“We are British yes? Our nation’s army has done some terrible things, but we cannot say all British people are like that right? The crewmembers that did those things, claim to have done those things for survival right? Just like Libya, these are war torn nations and it is impossible for me to comprehend the things these guys are going through to make them react like this, there for I reserve judgment. I will Say this though, what all these war-torn nations have in common is the fact that our leaders have not provided adequate assistance to help them rebuild, there for again I say how do we cause the problem and then judge the people in the very problem which we, or our leaders rather, created?” – UK, Slave Market
“Naive and not educated because I really don’t get it how she could believe that she was going to have a better life in a country in war. Even for guys that join Isis I really don’t understand it . What is the reason? What is the purpose?” – U.S., Promises
“For all the white people out there, here you go. Especially Britain first you bastards!”
*Response: “Trust me, white people understand they are not the standard. It’s not us vs you, it’s us against extremism of all forms”
*Response: “you’re a good lad, you’re an exception. I’m on about the rest that think Isis are Muslims.”
*Response: “Well said both of yours” – UK, Slave Market
DISCUSSION AND CONCLUSION
Similar to other awareness and brand raising campaigns, the purpose of our small-scale Facebook ad awareness campaigns was to shed light on dangers associated with joining terrorist groups like ISIS, as well as protect vulnerable potential recruits inside the United States, UK, Canada, and Australia from considering joining. Two ICSVE-produced videos were used in the campaigns, namely The Promises of ad-Dawlah to Women, which featured the testimony of a Belgian female ISIS defector, and Today is the Female Slave Market in ad-Dawlah, which featured a Syrian male ISIS defector who witnessed the sexual enslavement of women by ISIS. Our Facebook ad campaigns generated a reach of 1,048,133, with 604K video views.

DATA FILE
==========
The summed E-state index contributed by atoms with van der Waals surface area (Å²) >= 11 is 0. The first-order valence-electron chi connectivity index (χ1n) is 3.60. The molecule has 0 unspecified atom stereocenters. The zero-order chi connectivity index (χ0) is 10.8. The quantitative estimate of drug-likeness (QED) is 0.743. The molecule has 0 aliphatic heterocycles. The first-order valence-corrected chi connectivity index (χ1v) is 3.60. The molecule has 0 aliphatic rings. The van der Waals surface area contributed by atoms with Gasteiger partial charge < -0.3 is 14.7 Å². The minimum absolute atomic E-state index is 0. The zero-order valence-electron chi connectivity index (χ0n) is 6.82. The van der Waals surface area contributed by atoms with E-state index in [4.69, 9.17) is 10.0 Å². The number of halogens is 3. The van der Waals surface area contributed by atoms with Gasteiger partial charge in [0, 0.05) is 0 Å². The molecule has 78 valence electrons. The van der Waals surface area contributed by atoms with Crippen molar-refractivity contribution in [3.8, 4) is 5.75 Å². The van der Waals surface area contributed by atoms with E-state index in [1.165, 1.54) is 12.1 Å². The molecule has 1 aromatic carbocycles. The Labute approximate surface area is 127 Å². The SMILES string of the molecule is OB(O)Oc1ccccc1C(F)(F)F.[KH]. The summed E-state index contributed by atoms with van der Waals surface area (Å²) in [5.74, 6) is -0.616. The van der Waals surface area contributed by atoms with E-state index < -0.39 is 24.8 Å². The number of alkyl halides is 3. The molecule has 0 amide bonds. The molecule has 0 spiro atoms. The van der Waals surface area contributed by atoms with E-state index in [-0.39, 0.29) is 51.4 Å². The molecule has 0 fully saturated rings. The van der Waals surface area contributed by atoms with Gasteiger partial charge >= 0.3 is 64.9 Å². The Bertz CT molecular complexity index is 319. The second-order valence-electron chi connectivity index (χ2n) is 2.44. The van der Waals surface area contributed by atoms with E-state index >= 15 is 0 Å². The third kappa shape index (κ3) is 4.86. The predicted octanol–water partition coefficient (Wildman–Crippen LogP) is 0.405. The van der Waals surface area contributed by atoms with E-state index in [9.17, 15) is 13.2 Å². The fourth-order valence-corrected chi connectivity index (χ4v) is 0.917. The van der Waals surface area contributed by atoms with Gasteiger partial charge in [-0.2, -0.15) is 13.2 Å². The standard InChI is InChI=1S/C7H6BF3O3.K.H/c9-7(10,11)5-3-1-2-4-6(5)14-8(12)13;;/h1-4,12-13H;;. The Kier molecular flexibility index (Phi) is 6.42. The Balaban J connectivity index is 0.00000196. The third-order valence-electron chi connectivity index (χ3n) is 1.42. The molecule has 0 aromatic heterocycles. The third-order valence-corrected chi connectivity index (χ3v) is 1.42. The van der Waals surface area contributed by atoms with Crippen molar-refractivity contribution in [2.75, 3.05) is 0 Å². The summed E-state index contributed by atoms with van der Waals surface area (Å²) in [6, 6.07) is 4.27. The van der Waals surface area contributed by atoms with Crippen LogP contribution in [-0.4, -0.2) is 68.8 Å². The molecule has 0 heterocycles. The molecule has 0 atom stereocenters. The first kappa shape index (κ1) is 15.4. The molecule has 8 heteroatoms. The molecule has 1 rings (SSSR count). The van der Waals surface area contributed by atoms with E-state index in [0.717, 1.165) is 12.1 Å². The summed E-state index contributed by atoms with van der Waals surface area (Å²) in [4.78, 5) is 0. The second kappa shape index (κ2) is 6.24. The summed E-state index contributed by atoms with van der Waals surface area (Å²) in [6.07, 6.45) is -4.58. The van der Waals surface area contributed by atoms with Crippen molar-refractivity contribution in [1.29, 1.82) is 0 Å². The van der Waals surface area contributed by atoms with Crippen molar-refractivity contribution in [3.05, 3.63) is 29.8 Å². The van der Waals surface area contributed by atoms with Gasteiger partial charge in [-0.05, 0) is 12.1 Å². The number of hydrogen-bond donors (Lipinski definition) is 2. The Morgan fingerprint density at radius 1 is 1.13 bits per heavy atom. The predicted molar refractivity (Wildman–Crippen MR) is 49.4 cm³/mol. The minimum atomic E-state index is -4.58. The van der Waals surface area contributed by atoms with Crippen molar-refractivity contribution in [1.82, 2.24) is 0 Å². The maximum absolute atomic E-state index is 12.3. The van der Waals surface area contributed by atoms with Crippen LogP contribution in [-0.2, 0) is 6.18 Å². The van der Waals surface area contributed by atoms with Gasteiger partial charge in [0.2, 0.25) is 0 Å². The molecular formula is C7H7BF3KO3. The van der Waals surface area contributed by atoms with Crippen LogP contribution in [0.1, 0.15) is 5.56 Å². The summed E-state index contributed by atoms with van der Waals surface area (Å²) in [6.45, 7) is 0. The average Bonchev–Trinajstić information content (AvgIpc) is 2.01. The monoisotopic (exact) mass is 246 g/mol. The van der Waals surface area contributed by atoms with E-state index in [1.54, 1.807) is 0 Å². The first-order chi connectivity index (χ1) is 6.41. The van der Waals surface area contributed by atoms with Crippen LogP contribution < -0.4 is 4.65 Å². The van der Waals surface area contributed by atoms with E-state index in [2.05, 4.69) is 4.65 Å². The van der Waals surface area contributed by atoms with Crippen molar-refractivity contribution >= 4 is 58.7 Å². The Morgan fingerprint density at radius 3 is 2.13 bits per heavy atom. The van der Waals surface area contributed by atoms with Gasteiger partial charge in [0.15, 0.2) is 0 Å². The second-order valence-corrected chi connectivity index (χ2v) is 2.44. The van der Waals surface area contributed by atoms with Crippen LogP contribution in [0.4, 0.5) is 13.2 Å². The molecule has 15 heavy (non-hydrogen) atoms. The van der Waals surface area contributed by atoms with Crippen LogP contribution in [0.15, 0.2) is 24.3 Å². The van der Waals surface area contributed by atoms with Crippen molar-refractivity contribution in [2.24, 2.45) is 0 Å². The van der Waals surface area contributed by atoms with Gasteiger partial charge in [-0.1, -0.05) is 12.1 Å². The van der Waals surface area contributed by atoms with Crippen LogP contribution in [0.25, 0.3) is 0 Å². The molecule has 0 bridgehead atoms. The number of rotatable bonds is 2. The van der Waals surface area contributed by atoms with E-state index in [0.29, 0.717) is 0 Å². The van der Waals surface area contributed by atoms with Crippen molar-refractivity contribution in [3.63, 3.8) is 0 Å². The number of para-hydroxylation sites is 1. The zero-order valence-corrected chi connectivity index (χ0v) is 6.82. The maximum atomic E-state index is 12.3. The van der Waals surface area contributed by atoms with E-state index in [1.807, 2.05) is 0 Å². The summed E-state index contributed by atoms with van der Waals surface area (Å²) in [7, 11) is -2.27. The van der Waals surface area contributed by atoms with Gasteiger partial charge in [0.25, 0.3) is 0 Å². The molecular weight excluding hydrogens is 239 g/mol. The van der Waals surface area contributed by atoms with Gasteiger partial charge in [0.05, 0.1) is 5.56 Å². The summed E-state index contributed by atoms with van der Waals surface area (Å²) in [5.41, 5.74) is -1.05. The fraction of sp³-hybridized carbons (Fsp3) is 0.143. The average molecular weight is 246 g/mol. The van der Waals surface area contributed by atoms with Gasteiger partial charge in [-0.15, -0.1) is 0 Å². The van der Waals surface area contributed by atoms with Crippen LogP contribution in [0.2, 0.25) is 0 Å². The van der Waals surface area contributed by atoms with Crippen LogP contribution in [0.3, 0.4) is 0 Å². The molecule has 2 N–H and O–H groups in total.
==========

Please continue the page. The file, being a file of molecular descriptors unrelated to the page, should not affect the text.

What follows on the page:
In analyzing our data, we have attempted to apply a combination of awareness, engagement, and impact analysis metrics to discern the extent to which our interventions achieved its desired effect. As indicated in the paper, many discussed the message and the messaging strategy of our counter-narratives, as well as challenged extremist narratives of violent extremist groups like ISIS. Given the amount of comments generated and the fact that there are no established “best practices” in collecting and analyzing social media generated data, we decided to group them into certain categories and illustrate directly (select few) the nature of each.
We were able to find and present evidence that our viewers have thoughtfully engaged with the content of our videos, including initiated debates on women, role of gender in Islam, and other contentious socio- political issues that often influence and drive violent extremism. That said, the results generated represent a short-term measurement of the impact of our videos and only allow us to utilize such data to further improve our future targeting campaigns, namely by gaining an increased understanding of user behavior on Facebook and other social media platforms.